• thank customers and suppliers for good service or help
  • share real time information to help your customers e.g. Southern Electric used Twitter to give their customers updates during a power cut, Thames Water used it to let people know what was going on when the water stopped pumping; not great news but better for customers than no news!

Look out for local conversations to build relationships in your own community. Using a hashtag in the search bar will help you to find and participate in conversations. Try #yourtown to find people locally, use #business or #smallbiz to find business conversations. You may find regular conversations on Twitter, for example #EalingHour every Tuesday from 8.00-9.00p.m. connects local residents and businesses; #bizhour is a regular business conversation.

What else do you use Twitter for? Please share your tips in the comments section.

Some good examples of how to use Twitter effectively

Sainsbury's sharing tips, news and connecting with customers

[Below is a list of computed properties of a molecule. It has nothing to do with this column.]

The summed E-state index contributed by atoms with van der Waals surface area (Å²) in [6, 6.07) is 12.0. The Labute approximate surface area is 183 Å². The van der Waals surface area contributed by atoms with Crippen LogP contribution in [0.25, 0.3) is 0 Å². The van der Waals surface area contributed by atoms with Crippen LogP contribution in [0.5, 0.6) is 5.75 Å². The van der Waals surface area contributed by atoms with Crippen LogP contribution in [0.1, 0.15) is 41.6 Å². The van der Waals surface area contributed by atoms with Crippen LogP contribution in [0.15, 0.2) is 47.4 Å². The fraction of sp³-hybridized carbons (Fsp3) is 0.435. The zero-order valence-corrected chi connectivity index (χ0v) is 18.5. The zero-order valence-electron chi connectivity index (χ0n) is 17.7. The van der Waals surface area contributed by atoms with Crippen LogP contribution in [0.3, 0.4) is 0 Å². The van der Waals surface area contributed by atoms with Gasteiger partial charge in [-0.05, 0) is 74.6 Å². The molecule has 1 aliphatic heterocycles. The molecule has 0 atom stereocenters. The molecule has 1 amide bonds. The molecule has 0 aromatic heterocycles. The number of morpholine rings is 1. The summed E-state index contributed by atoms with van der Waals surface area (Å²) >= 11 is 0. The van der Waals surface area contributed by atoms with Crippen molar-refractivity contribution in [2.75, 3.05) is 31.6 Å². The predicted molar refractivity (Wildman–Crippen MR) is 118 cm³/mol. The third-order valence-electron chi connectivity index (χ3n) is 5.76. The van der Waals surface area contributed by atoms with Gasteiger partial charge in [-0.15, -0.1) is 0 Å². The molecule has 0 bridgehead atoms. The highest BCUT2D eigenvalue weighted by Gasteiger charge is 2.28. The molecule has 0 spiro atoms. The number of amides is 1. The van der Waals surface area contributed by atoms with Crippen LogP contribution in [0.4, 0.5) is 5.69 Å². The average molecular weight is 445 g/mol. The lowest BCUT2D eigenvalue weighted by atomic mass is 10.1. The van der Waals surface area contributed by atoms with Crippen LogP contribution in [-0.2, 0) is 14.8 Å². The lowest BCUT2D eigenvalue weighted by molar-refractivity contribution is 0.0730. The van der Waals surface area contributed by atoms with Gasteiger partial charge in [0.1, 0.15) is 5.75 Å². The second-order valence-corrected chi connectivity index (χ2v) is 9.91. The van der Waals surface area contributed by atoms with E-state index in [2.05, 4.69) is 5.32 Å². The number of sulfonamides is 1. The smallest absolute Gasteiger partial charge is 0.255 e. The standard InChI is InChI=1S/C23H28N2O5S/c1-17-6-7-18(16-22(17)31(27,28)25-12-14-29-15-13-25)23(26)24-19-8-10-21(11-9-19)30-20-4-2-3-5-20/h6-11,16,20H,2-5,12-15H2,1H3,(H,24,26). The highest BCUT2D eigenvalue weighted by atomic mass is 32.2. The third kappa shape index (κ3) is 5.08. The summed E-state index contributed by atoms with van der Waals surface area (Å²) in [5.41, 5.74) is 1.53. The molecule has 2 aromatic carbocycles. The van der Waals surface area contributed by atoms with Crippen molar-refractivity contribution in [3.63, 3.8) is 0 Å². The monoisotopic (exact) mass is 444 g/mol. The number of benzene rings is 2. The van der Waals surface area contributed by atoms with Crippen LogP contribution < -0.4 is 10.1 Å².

Sainsbury’s sharing tips, news and connecting with customers

If you are new to the platform or wondering if you are making the best use of Twitter for your business take a look at some of the following accounts:

  • @Sainsbury’s
  • @ContactusEaling
  • @TheoPaphitis
  • @Jacqueline_Gold
  • @aquadesigngroup
  • @bodylinestudios
  • @thameswater


Boost your Twitter results

Twitter can be managed in just a few minutes a day. Use tools like Hootsuite or Tweetdeck to programme your broadcast messages such as promotions, invitations to events and selling messages. Link your blog to Twitter so that it goes out automatically. that way you can devote your Twitter time to making connections with people. Twitter expert Mark Shaw has some useful tips in this article, I couldn’t put it better myself so read what Mark has to say.

I hope this article will get you using Twitter more strategically to grow your business. Be clear about what you are using Twitter for. Consider having a separate account for business if you are likely to post things in your personal account that you wouldn’t want your customers to read. Make sure you follow up on Twitter conversations, set Twitter up so that you are notified of Tweets to you on your smartphone. That way you will always be able to respond to customers in a timely manner.

Do please connect with me, @Glenda_S on Twitter, and I’ll be sure to share some of your tweets and news. I look forward to seeing you there.